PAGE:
Featured in this article:
- A Bill to Allow Voters to Weigh in on Sports Betting Died in Georgia
- Sports Wagering Were Struck By Unrelated Politics
- Georgia Will Not Regulate Sports Wagering for Years
Late Wednesday night, a bill that may have led to regulated sports wagering died in the Georgia House. The state Senate passed a resolution to give voters the ability to vote on a betting constitutional amendment. But, with time running short on the 2021 legislative session, politics killed sports wagering.
Georgia Voting Rights Imperiled Sports Wagering
The measure placed before the House, SR 135, would approve a referendum for the November 2022 ballot. The measure would have asked voters to approve an amendment to Georgia’s constitution allowing sports wagering. With the recent surge in support for expanded gaming, the amendment would have had strong support.
However, unrelated state – and national – politics got in the way.
The Georgia legislature is controlled by Republicans. This past week, the legislature approved a controversial bill that restricted voting. Republican Governor Brian Kemp quickly signed the legislation, in spite of corporate backlash.
While voting access has nothing to do with sports wagering, Democrats tied the new election law to gambling.
NAACP Pulls Support for Sports Wagering
On Wednesday, the Georgia NAACP came out explicitly against SR 135. Because of the peculiar dynamics of Georgia politics, sports wagering needed bipartisan support to pass. Though sponsored by Republicans, gambling is opposed by many GOP conservatives.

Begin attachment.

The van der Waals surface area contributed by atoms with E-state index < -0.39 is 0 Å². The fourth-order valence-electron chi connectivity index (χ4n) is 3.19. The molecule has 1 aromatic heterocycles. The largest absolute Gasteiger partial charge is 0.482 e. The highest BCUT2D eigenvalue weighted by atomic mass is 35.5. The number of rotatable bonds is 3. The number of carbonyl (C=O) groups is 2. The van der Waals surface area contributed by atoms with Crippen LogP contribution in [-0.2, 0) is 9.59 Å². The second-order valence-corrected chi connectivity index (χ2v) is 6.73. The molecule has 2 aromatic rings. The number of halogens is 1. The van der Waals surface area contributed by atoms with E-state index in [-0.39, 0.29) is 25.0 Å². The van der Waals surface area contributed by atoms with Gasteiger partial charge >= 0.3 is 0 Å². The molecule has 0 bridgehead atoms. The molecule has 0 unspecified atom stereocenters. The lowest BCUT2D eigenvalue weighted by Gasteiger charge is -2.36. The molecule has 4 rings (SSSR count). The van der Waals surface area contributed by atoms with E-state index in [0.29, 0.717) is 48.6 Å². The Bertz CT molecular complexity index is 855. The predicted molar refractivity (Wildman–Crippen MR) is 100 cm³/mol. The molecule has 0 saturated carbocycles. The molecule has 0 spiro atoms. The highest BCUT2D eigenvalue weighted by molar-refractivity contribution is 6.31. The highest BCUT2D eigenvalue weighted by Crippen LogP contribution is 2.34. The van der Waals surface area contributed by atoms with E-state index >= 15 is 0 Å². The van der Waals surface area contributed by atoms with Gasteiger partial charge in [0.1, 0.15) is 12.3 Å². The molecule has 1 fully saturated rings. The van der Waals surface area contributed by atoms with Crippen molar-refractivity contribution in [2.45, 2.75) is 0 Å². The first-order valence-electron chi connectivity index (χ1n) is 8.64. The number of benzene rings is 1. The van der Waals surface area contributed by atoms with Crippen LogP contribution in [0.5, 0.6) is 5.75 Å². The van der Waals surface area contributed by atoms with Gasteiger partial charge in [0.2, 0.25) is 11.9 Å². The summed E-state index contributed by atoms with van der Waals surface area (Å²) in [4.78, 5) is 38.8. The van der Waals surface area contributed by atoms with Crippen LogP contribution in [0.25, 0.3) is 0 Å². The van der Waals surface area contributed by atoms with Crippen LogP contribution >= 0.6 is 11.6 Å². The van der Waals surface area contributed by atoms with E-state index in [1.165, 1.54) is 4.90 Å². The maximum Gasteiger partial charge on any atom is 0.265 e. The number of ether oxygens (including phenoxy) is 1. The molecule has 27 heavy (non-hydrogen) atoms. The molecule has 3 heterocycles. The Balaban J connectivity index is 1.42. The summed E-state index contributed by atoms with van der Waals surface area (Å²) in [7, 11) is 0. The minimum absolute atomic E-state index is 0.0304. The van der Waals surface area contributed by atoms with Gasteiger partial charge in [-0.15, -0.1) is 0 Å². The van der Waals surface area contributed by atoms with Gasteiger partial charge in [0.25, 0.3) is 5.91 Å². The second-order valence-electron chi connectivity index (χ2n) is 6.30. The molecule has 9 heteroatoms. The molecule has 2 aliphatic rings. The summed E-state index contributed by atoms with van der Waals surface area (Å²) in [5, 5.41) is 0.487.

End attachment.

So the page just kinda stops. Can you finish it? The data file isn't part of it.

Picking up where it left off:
Therefore, the Republican backers of the sports betting amendment were courting Democratic support. Typically, Democrats are more supportive of expanded gambling access. However, as a protest to the voting bill, Democrats pulled support for most other legislation. This included SR 135.
What’s Next for Georgia Gambling?
Before sports wagering became a victim of politics, it enjoyed support from many stakeholders. Atlanta’s professional sports teams backed regulated betting in the Peach State. The good news is backers will get another chance at putting an amendment on the ballot.
The now dead SR 135 only called for a referendum on the November 2022 ballot. Now, legislators will have the entire 2022 legislative session to revive sports wagering. It also gives them the opportunity to expand other gaming areas, such as casinos and horse racing. However, the future remains uncertain. Even if an amendment passed in November of next year, regulated gambling may not be available until 2024 at the earliest.
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